Bike Lane Density – Bike lane and road link data were imported. The QChainage tool was used to create a poly point layer with a point for every meter of a bike lane. The buffer tool and points in polygon tool were used to count the total meterage of bike lanes surrounding 400 meters of each road link. Values were then joined to the original road link layer by id, and divided by length.
Land Use – Land use and road link data were imported. The points in polygon tool was utilized to count the number of destination points within 400 meters of each road link. Values were then joined to the original road link layer by id, and divided by length.
Connectivity Density of Bike-Friendly Roads – Minor roads were extracted from the road link data. The line intersection tool was used to create a point file of each minor road intersection. The buffer and points in polygon tools were used to count the number of points around each road link in San Francisco. Values were then joined to the original road link layer by id and divided by length.
Notes on Destinations – the following tags were used to extract data from OSM using OSM turbo overpass using the following tags.
- amenity = university
- amenity = college
- amenity = school
- amenity = restaurant
- amenity = cafe
- amenity = pub
- amenity = bar
- leisure = park
These sites were chosen based on research on cycling destination from this work by Wu and Rybarczyk, 2010.
Notes on connectivity. Bike friendly roads were considered roads not tagged as motorways, motorway links, and primary roads. This method was modeled after this work by Sun, et al.
Once each factor was quantified at the road link level, the layer was imported into R as a .dbf file, where it was possible to quantify the composite bikeability index values. If you are familiar with R, you can review the code here.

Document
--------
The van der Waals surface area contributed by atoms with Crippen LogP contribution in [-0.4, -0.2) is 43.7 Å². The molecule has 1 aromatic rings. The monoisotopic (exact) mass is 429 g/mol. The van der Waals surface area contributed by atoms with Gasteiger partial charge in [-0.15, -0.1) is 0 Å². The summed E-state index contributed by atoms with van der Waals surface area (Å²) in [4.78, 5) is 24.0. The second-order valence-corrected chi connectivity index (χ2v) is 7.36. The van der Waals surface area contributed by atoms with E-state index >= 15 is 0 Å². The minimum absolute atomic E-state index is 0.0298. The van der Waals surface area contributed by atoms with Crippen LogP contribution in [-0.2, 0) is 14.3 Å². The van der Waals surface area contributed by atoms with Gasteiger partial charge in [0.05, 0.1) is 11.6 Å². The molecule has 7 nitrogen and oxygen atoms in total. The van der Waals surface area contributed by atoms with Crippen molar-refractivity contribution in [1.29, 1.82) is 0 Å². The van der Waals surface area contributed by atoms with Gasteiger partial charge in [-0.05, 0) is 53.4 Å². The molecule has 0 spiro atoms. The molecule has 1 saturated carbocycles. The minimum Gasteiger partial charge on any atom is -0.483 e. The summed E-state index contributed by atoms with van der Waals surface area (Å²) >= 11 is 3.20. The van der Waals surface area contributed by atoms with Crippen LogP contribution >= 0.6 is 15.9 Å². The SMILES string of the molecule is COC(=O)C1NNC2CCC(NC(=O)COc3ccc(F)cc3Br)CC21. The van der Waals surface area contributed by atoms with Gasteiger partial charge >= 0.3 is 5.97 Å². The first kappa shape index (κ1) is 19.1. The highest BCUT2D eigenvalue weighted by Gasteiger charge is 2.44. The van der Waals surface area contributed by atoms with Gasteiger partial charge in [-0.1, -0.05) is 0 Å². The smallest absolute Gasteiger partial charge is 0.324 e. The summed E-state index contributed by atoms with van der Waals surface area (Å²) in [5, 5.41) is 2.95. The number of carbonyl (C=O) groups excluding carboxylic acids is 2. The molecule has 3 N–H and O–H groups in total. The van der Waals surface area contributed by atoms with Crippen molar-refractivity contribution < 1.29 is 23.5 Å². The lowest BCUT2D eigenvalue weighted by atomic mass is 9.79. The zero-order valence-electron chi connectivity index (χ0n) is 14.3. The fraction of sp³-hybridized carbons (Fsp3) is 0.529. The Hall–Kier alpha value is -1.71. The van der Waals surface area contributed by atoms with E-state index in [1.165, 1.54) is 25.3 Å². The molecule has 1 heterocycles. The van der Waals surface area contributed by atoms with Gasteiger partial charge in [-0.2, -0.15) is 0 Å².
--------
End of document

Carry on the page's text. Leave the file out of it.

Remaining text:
Each factor for all roads was scored between 1 and 10, where 1 represents least bikeable and 10 represents the most bikeable environment. Once each of the four factors was classified, the bikeability score for each road link was generated using the following function:
Bikeability = (B1 * bicycle route density) + (B2 * connectivity of bicycle-friendly streets) + (B3 * topography) + (B4 * destination density)
Where B1 = 2, and B2 – B4 = 1. Bikeability scores ranged from a low of 5 and a high of 50.
After the bikeability score for each road link was generated, the file was exported as a .csv file from R. This file was subsequently imported into QGIS and joined to the original road link layer.
Figure 2 below was generated to visualize the bikeability of San Francisco using the methods described above.
The results of this study indicate high levels of bikeability in the northeast corner of the peninsula (South of Market the Financial District, Lower Haight, and North Beach). The corridors around Visitacion Valley and Haight-Ashbury have developed into bikeable areas. Other positive pockets exist in the areas around San Fransisco area including Parkmerced and the City College of San Francisco.
These areas with a high level of bikeability could be places where social programming, infrastructure projects, policy, and land use tactics may be most effective if they have not already been established. Studies show that safe infrastructure is a driving factor in bicycle use, but a multilateral approach is considered appropriate for the large-scale model shift. These areas may also be places with the lowest level of social risk in terms of capital investments in cycling, as they are areas with the highest level of association with factors important for bicycle use. People in these areas may be more receptive to investments, but more research is needed to validate this idea.
Areas of low levels of bikeability are highlighted in the map by bluer links, including the Sunset District, Lower Pacific Heights, and Excelsior. These areas have rates of factors not associated with cycling. However, as we’ve seen, some cohorts of cyclists prefer opposite values than those used in this study, including Strava users’ preference for steep slopes in some areas.
Feel free to chime in and add your thoughts. And please contact me here if you have any questions.